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Gravitational-Wave Astronomy in the 2020s and Beyond: A View Across the Gravitational Wave SpectrumOne of the most notable developments since the 2010 Decadal Survey is the addition of gravitationalwaves (GW) to the astronomers' suite of tools for understanding the Universe. LIGO's2015 detection of gravitational waves (Abbott et al. 2016) from the merger of a pair of black holesroughly 30 times the mass of our Sun garnered tremendous excitement from both the public andthe scientific community and raised interesting questions as to the origin of such systems. To datea total of 11 confirmed detections have been announced, including the first GW signals from themerger of neutron stars in 2017 seen by LIGO and Virgo (Abbott et al. 2017). That event wasassociated with a gamma ray burst; the subsequent kilonovae and afterglow was perhaps the mostthoroughly-observed astronomical event of all time (Abbott et al. 2017b). In the coming decades,with continued investment, the ground-based network will continue to improve in both the numberand sensitivity of detectors at high frequencies, pulsar timing arrays such as NANOGrav willuncover stochastic sources of gravitational waves and then single sources at low frequencies, andLISA will begin to probe the mid-frequency band from space. In this white paper, we presenta broad outline of the scientific impact of these facilities in the coming decade and the 2030s,emphasizing the ways in which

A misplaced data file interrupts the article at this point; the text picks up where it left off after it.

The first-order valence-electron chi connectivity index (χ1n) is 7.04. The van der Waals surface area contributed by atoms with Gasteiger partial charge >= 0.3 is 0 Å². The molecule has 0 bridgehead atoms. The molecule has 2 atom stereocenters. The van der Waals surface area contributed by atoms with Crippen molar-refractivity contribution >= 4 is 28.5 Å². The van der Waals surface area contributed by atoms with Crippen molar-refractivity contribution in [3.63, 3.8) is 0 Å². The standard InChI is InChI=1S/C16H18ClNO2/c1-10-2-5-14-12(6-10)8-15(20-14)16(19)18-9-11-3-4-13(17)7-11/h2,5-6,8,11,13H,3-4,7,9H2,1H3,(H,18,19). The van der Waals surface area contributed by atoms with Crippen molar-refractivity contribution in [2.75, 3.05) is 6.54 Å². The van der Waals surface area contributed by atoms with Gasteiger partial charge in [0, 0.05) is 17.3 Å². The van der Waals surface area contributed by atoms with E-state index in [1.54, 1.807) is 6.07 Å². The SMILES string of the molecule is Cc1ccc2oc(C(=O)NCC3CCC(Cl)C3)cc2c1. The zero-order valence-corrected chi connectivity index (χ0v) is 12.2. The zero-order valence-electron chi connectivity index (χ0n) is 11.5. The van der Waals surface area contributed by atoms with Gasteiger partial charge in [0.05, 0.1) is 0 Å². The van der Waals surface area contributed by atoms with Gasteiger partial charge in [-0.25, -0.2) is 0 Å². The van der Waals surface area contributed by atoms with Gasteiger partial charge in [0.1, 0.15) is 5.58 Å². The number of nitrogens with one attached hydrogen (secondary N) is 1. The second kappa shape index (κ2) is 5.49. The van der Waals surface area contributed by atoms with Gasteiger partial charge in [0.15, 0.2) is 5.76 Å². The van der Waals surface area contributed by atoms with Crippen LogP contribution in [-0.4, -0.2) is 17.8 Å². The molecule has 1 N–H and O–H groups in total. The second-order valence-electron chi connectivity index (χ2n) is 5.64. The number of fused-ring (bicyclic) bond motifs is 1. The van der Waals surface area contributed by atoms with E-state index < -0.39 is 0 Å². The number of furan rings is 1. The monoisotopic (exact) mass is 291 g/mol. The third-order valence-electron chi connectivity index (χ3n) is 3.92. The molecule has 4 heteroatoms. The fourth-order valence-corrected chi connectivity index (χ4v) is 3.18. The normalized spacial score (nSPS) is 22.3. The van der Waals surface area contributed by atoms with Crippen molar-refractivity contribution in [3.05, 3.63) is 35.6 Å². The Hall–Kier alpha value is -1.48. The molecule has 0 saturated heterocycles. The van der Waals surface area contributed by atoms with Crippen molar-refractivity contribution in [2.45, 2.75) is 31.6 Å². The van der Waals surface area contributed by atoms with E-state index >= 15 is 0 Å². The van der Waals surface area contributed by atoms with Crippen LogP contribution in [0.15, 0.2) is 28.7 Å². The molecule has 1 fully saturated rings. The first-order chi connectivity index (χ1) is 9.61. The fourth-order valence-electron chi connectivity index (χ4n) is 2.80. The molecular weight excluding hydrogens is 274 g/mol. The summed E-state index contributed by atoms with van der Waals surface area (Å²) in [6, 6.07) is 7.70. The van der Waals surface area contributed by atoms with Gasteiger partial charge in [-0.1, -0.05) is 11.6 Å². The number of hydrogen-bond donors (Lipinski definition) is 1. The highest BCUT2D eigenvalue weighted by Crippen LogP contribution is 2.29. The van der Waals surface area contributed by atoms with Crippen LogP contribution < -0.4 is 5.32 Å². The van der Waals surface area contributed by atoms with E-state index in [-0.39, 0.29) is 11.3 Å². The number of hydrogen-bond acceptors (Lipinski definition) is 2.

Document ID
Document Type
Shoemaker, David
(Massachusetts Inst. of Technology Boston, MA, United States)
McLaughlin, Maura
(West Virginia Univ. Fairmont, WV, United States)
Thorpe, James I.
(NASA Goddard Space Flight Center Greenbelt, MD, United States)
Date Acquired
April 11, 2019
Publication Date
March 20, 2019
Subject Category
Report/Patent Number
Distribution Limits
Use by or on behalf of the US Gov. Permitted.
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